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The Duality of Strength and Ductility in Graphene-Metal Nanocomposites under Tensile Loading

作者:   时间:2018-07-15   点击:[]

日期(月) 七月 日期(日) 17
地址 综合1号实验楼602


时间:201871714:00

地点:综合1号实验楼602

 

The Duality of Strength and Ductility in Graphene-Metal Nanocomposites under Tensile Loading

 

George J. Weng

 

Mechanical and Aerospace Engineering

Rutgers University

New Brunswick, New Jersey 08903, USA

 

Several experiments have shown that, with a small amount of graphene volume concentration, the maximum strength of graphene-metal nanocomposites could increase notably while its failure strain decrease drastically, but at present no theory seems to exist to explain these opposing trends. In this paper we present a unified theory of plasticity and progressive damage, and failure to explain this duality. The theory is written in a two-scale framework, with the small scale constituting the ductile matrix and the microvoids generated during progressive damage, and the large scale combining the damaged metal matrix with 3-D randomly oriented graphene. To calculate the overall stress-strain relations the method of field fluctuation and interface effect are both considered, and to assess the evolution of microvoids during progressive damage a new damage potential is suggested. The final outcome is a simple and analytical model for the strength and ductility of the nanocomposite. We highlight the developed theory with a direct application to reduced graphene oxide/copper (rGO/Cu) nanocomposites, and demonstrate how, in line with experiments, the tensile strength can increase by 40% and the failure strain can drop from 0.39 to 0.14 as graphene volume concentration increases from 0 to 2.5 vol.%. This theory is seen to be able to explain the duality of strength and ductility in this class of nanocomposites.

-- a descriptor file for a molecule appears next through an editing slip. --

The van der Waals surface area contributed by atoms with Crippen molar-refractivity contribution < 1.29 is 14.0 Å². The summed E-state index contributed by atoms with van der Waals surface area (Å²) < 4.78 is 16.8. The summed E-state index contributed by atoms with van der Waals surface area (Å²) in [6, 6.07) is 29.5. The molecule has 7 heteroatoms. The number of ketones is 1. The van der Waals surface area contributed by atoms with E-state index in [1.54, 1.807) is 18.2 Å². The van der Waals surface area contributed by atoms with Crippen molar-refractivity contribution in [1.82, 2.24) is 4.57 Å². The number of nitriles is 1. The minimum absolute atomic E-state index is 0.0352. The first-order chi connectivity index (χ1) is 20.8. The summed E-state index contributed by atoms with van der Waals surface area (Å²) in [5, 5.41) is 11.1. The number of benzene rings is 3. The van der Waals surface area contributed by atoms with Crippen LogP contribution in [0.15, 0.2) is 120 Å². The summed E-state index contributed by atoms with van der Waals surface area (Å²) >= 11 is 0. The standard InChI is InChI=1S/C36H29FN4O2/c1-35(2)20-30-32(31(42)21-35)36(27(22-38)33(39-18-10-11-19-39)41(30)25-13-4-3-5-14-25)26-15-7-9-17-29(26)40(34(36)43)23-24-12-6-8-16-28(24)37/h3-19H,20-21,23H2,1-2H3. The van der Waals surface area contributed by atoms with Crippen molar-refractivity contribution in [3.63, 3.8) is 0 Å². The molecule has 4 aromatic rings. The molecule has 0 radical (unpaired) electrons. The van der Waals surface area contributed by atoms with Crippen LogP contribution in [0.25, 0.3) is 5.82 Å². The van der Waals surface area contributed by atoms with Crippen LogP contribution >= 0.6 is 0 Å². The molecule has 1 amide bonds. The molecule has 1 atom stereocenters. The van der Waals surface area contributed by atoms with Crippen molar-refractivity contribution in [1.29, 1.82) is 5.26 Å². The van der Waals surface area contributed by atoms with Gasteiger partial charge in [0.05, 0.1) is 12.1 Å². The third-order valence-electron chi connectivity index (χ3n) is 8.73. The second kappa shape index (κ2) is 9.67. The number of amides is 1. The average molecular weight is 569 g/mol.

Speaker: Professor George Weng is a Distinguished Professor at Rutgers University. He received his B.S. from National Taiwan University in mechanical engineering in 1967 and Ph.D. from Yale University in engineering and applied science in 1974. He worked at Delft University of Technology, UCLA, and GM before joining Rutgers in 1977 as an Assistant Professor. He was promoted to an Associate Professor in 1980, Full Professor in 1984, and Distinguished Professor in 1992. His research interests are in the general areas of solid mechanics that connect the underlying deformation mechanisms to the overall behavior of materials. Over the years his works have touched upon the plasticity of single crystals and polycrystals, micromechanics of composite materials, shape-memory alloys, ferroelectric ceramics, magnetoelectric coupling, nanocrystalline solids, and electrical and thermal conductivity of CNT- and graphene-based nanocomposites. He has published 226 referred journal articles, written 8 book chapters, and edited 5 books. His Google Scholar citations are 9,552 with an h-index of 50, and Web of Science citations are 6,295 with an h-index of 42. He has been an Editor of Acta Mechanica since 1985, and was the Editor of Journal of Engineering Materials and Technology from 1992-1997. He also served as Chairman of ASME Materials Division during 1993-1994. He is a Fellow of ASME, a Fellow of American Academy of Mechanics, and an Honorary Life Member of Society of Engineering Science. In recognition of his fundamental contributions in theoretical solid mechanics, he was awarded the prestigious William Prager Medal in 2013.



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